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Floating wetland, Floating treatment wetland
Floating wetlands consist of a suspended matrix planted with wetland plants. This facilitates microbiological and plant processing of nutrients.
Floating wetlands encourage settling of sediments contained in the water and also remove nutrients due to plants roots.
The potential mechanisms that provide treatment in floating wetlands are known but the precise contributions are uncertain. Plant roots are believed to play a major role in treatment processes within floating wetland systems as the water passes directly through the extensive root system hanging beneath the floating mat. The roots release enzymes, develop extensive biofilms and promote flocculation of suspended matter, at the surface of the submerged plant organs.
Other processes that may be important include plant uptake of nutrients and metals if harvested, enhancement of anoxic conditions in the water column beneath the floating mat, which promote microbial processes such as denitrification, and promotion of settling and binding of contaminants in the sediment pool.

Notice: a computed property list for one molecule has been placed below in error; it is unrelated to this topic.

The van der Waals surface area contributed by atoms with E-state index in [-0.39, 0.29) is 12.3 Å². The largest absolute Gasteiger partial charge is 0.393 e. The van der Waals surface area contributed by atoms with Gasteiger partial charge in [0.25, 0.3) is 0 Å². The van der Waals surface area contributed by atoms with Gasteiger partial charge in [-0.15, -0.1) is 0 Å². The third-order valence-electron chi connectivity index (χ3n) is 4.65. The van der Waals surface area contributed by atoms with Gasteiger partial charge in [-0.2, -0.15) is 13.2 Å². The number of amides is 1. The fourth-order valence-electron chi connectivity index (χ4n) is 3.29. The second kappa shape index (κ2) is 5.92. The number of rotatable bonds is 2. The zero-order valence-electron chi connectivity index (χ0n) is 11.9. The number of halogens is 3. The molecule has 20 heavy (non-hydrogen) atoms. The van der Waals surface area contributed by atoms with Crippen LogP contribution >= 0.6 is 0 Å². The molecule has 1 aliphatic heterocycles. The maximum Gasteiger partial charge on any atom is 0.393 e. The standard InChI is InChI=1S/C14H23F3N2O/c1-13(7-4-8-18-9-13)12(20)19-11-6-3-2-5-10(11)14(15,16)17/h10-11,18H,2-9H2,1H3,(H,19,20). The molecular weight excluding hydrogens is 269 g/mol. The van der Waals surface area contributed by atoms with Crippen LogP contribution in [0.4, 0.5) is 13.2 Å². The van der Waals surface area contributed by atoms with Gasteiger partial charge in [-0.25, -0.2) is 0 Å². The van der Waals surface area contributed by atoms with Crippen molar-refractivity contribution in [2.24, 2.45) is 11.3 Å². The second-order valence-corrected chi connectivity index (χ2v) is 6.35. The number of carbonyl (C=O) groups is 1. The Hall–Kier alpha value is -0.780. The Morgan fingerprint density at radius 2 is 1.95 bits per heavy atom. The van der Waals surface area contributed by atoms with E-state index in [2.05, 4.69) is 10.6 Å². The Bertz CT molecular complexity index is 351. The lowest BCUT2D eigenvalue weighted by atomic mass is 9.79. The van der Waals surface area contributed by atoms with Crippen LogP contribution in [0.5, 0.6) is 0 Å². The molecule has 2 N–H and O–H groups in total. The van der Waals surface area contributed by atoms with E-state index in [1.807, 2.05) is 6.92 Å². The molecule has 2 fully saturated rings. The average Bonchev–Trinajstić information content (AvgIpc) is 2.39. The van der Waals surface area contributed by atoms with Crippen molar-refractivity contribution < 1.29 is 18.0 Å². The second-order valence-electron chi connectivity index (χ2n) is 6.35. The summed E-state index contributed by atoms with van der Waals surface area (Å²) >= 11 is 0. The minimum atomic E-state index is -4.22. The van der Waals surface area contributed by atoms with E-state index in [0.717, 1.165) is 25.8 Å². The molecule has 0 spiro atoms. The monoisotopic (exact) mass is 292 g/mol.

Floating wetlands can be used in existing water bodies or waterways or in a purpose built pond. As they can be used in existing water bodies, they are particularly suited to locations where there is limited space for a constructed treatment wetland or similarly large treatment system.
Highly variable flows are likely to reduce the effectiveness of the treatment.
The main services floating wetlands provide include:
In addition to the standard disclaimer located at the bottom of the page, please note the content presented is based on published knowledge of treatment systems. Many of the treatment systems described have not been trialled in different regions or land uses in Queensland. The information will be updated as new trials are conducted and monitored. If you have any additional information on treatment systems or suggestions for additional technologies please contact us using the feedback link at the bottom of this page.
Last updated: 5 October 2018
This page should be cited as:
Floating wetlands, WetlandInfo 2018, Department of Environment and Science, Queensland, viewed 11 February 2019, .